But I cut that chart off at 1998 for a reason. The 1998 season, it turns out, represented the high-water mark for DH TAv. That year, DHs had a .283 TAv. Martinez hit .320/.426/.561 to lead the way, and in the American League, only first basemen, at .289 (Carlos Delgado, Mo Vaughn, Jim Thome, and Rafael Palmiero all had TAvs above .315), out-hit DHs.
Since 1998, DH production has faded:
Look at that last point on the graph: Yeah. So far this year, designated hitters are well below-average hitters. That’s crazy, right?
Let me show you a few more graphs to explain how we got to this point. Here’s one that shows TAv by position in 1973, the first year of the DH. I’m going to include only American League teams, given that it’s the league that has the DH, and thus has roster decisions and options different from those in the Senior Circuit.
If nothing else, that’s pretty colorful, right?
The solid black line at .260, once again, represents the league average. As you can see, in the DH’s inaugural season, DHs were only slightly above average.
Fast forward 11 years, to 1984. Now the DH is better established, and teams have moved away from recruiting AARP members as their DH. Here’s the breakdown by position, using the same colors as before:
(Technical note: I know that I’m playing around with the scale here, and I’m not supposed to be truncating the scale for bar graphs in any case. Guilty as charged. The key here, I think, isn’t the absolute number, or how it’s scaled relative to the other graphs, but rather the rank and the difference from the solid black line.)
American League right fielders—Dwight Evans, Dave Winfield, Harold Baines—had a big year in 1984. But DHs were good, too; their .275 TAv compares to .263 in 1973.
Moving forward another 11 years, to 1995, a (slightly) strike-shortened season:
American League first basemen had some crazy years in 1995. Mark McGwire was still with Oakland and Frank Thomas played mostly in the field, and they had OPS totals above 1.000. Palmiero, Vaughn, and Tino Martinez had big seasons too. But DHs were second in production, with a .280 TAv.
Eleven years later, 2006, the shape of the graph changed:
DHs still had the second-highest TAv among American League positions. But there was a significant leveling that occurred between 1995 and 2006. The high end got lower and the low end got higher. Maybe the shorter 1995 season created more outliers. Maybe it was the introduction of the Joint Drug Agreement in 2005. Maybe it was noise. But DH TAv fell from .280 in 1995 to .269 in 2006.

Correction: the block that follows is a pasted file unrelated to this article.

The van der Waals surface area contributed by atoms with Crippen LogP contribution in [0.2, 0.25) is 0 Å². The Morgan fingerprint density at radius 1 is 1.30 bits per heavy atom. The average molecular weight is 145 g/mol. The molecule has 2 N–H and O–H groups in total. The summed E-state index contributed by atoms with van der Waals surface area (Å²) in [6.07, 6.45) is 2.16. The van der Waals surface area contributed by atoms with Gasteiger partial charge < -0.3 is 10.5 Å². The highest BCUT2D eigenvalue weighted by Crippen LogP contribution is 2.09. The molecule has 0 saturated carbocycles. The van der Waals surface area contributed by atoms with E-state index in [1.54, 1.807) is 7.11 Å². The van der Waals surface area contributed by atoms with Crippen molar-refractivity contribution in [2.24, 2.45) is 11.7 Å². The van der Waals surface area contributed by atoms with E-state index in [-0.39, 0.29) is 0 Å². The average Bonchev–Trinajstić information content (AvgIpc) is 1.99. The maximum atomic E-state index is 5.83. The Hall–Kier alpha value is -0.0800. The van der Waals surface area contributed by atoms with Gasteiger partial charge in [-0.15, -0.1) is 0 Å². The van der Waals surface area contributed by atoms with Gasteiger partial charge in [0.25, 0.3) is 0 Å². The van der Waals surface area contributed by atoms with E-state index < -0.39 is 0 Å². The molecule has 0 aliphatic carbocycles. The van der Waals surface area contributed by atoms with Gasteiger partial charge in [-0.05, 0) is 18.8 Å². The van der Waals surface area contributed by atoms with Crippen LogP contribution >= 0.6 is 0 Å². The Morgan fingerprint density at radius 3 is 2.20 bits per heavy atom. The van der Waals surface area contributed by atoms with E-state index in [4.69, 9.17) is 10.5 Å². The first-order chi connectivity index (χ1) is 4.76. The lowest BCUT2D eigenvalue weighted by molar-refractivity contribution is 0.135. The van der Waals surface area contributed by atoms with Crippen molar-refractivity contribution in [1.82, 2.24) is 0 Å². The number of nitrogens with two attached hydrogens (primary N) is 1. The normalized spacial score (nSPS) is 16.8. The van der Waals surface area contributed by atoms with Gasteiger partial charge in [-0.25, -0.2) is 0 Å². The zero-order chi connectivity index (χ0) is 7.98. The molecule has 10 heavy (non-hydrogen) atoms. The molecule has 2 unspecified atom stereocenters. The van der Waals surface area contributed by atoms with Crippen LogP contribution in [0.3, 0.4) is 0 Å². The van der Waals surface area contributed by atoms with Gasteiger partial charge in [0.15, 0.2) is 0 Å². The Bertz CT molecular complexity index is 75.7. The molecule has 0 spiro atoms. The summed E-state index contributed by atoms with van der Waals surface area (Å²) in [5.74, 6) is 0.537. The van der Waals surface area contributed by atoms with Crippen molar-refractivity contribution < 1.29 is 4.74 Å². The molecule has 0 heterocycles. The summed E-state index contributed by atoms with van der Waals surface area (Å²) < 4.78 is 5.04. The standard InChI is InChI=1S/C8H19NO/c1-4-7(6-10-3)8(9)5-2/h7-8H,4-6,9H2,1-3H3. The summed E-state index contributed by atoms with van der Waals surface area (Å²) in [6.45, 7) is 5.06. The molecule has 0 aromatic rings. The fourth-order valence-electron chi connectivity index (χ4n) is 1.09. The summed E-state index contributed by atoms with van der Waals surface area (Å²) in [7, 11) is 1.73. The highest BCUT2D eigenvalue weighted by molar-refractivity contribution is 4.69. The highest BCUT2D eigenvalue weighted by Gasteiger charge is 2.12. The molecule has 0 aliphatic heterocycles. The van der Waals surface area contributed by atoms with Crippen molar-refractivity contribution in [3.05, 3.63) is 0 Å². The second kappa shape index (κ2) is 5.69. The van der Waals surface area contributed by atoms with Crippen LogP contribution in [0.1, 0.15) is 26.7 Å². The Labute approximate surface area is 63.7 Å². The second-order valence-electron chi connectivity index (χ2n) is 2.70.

Perhaps that’s what’s driving the decline in DH TAv. Maybe it’s not that DHs are getting worse, it’s just that everything’s getting more even. The offensive production from the left end of the defensive spectrum doesn’t exceed the right end as much as it used to. The top 30 players so far this year in TAv (minimum 350 plate appearances) include right-side-of-the-spectrum Anthony Rendon, Jose Altuve, Carlos Correa, Zack Cozart, Corey Seager, Buster Posey, Daniel Murphy, and Eugenio Suarez. Might it just be a big leveling?
In a word, no.
Yes, the ranges have flattened. The difference between the best- and worst-hitting positions isn’t as large as it once was. But designated hitters are qualitatively worse. American League first basemen are hitting better than DHs, which isn’t remarkable. But so is every single outfield position. And third basemen. American League second basemen are generating more offense than DHs, for crying out loud. DHs have a collective TAv that’s only two points higher than shortstops. DHs just aren’t providing the offense they used to.
Having illustrated that DHs are contributing less on offense, I’ll explain why I think it’s happening in my next article. See you Thursday.
Thank you for reading